When many criticized Carolina's quiet offseason last year, most skimmed over the healthy return of quarterback Cam Newton. While not a perfect analogy, a similar forgetfulness is happening this spring.
The Panthers' biggest move the past few months was letting Pro Bowl cornerback Josh Norman walk. Their most notable free agent addition — cornerback Brandon Boykin — was released in mid-May. Judging by the transaction list, it's tough to argue the defending NFC champs improved their roster.
Then you remember they're adding a 6-foot-5 receiver who scored nine touchdowns and went over 1,000 receiving yards in his only season as a pro.
"We can't count eggs before they hatch," Kelvin Benjamin cautioned after Tuesday's OTA session. "But I think it will definitely be good having me back."
As has been the plan since the winter, Benjamin isn't fully back yet. Less than 10 months after a torn ACL ended his sophomore season in Spartanburg, the Panthers are playing it safe.
So Benjamin has to watch team drills from the sideline, a wait that won't end until training camp. For now, he's limited to individual position drills. It's not exciting, but the running and cutting are important tests for his surgically repaired left knee.
"I try not to baby it. I try to go hard. Whatever the route is, I try to trust in the process that we have been doing, the rehabbing. So I just go ahead and make that plant," Benjamin said.
"I am going full speed on it. You can't really hold back. If it gives out, it gives out."
Not everyone would be as nonchalant coming off an injury that ruined what the Panthers believed could have turned into a Pro Bowl season. But that's Benjamin's personality. It's why he's now out there without a brace. Trainers recommended he wear one. Receiver Stephen Hill is, and he's just 17 days ahead of Benjamin in his return from a torn ACL. But fearing a brace would hold him back mentally, Benjamin doesn't want to undermine his confidence.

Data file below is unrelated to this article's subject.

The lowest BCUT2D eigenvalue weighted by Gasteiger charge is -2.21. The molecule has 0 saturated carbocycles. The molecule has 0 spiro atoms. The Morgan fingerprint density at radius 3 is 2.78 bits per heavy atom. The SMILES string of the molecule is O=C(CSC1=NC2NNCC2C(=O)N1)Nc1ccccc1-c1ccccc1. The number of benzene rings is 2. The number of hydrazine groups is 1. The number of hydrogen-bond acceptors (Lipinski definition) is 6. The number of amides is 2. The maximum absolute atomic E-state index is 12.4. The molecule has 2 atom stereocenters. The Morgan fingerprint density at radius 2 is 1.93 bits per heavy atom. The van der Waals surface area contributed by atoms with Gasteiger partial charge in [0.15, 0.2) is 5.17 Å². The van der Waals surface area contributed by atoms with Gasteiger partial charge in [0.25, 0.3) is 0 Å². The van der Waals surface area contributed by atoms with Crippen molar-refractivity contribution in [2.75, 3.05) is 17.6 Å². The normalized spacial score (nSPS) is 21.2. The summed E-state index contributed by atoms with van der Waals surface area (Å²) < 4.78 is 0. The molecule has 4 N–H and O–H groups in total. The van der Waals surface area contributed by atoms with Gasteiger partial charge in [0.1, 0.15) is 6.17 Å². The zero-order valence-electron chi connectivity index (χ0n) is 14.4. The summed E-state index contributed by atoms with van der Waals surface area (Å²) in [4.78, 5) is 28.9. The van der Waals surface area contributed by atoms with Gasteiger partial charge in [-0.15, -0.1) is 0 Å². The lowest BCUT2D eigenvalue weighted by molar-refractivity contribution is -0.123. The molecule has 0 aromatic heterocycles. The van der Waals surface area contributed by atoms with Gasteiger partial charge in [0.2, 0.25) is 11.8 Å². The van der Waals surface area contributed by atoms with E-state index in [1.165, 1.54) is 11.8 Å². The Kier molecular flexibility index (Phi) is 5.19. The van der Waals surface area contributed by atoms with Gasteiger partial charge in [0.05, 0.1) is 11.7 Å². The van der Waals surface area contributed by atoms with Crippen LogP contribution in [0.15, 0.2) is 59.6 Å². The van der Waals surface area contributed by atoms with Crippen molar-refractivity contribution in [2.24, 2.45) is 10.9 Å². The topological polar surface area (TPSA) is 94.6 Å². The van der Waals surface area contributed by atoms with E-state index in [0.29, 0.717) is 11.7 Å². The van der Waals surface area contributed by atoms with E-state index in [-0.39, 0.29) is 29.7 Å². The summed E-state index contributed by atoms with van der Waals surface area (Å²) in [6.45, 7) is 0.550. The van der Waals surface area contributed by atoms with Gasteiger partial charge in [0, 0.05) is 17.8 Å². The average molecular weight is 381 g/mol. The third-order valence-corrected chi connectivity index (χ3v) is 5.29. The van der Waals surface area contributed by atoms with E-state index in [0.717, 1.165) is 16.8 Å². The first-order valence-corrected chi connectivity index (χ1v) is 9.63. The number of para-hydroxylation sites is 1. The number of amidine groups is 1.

"That's just for right now," coach Ron Rivera said when asked about his top wideout going brace free. "He's really not working against anybody; he's working on air.
"It's going to be up to [head trainer Ryan Vermillion] and his staff as to what the protocol's going to be with him as he starts working against other people."
In the meantime, Benjamin has two months to improve his conditioning, which understandably, isn't yet where it needs to be. What matters more is he's still on pace for a full return at training camp, where he'll join an offense that led the NFL in scoring and finished second in red zone touchdown efficiency.
Opposing defensive coordinators had a big enough problem trying to solve the suddenly potent Panthers last year. Now they could face a pick-your-poison situation like this: Newton in the shotgun alongside running back Jonathan Stewart with Pro Bowl tight end Greg Olsen lined up inside twin towers Devin Funchess and Benjamin.
"That's the beauty of getting Kelvin back," Rivera said. "Now all of a sudden you throw that other guy into the mix and everybody's going to go, 'How do we defend that?"
Good question. But in a league full of egos, that could turn into an issue.
"That's always kind of the million-dollar problem," Olsen said. "You have a lot of good players, but everybody is not necessarily willing to accept where they fit into the team aspect of offense.
"Kelvin is the rare guy that's a No. 1 talent but understands how he fits in the whole big picture. Any time you can add more guys like that to a team, you can't help but improve."
That's the Panthers' plan, at least. To them, getting Benjamin back is like adding an extra first-round pick. It's also a lot cheaper than winning the offseason.
"It's going to be exciting, it really is. I think we have some potential to be better," Rivera said.
"I think we'll be better across the board as a football team. But talking about it isn't going to help you. You have to go out and do it."